Dismiss Notice
Join Physics Forums Today!
The friendliest, high quality science and math community on the planet! Everyone who loves science is here!

Multiple integral notation (or abuse of?)

  1. Jan 23, 2012 #1
    So I've seen quite a variety of notations that deviate from what we've learned in our "normal" math courses.

    In math classes we write a volume integral as:
    [tex]\iiint_W \rho\, d V[/tex]
    but somehow once we start doing E&M and QM, professors often just drop the extra integral signs:
    [tex]\int_W \rho\, d V[/tex]
    Is this justifiable? Or just a short-hand? I've seen this happen to both volume and surface integrals.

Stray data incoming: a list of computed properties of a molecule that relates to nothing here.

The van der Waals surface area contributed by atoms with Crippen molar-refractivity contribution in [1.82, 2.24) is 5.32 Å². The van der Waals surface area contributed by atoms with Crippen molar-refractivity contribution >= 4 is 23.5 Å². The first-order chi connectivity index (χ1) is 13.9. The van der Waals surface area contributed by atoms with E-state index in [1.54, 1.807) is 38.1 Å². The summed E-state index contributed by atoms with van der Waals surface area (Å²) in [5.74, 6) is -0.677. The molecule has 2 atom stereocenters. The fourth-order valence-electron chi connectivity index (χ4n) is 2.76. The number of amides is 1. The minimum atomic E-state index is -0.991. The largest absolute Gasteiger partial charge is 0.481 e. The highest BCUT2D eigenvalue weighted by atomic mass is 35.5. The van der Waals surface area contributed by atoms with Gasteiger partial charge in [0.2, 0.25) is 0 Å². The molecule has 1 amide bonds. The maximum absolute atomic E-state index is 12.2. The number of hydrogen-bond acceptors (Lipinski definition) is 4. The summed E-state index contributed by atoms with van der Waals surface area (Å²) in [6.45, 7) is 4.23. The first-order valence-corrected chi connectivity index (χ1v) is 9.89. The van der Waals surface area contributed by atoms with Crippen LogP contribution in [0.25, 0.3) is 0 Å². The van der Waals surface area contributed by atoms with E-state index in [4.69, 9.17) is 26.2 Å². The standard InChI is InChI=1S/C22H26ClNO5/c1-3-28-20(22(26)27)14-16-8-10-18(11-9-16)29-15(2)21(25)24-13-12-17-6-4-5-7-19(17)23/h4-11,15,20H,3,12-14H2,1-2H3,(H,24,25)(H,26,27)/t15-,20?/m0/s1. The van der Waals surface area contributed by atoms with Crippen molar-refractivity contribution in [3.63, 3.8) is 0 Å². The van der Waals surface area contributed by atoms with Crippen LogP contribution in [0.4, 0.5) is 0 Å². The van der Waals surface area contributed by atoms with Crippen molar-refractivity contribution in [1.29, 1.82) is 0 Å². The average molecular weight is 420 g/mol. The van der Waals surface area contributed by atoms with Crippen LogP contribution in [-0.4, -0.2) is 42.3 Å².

Then there's this stranger notation which is more rarely used:
    [tex]\int \frac{1}{|\vec{r}-\vec{r'}|} \, d^3 r'[/tex]
    Is there some particular reason why this is used over something simpler [itex]dV'[/itex]?

    Maybe I'm just being too picky/OCD about notations, I dunno.
  2. jcsd
  3. Jan 23, 2012 #2


    User Avatar
    Science Advisor

    It is just notation. There is no deep meaning to the differences. The important thing is the differential. dV means your integrating over volume. d3r implies 3 one-d differentials to get volume.
Share this great discussion with others via Reddit, Google+, Twitter, or Facebook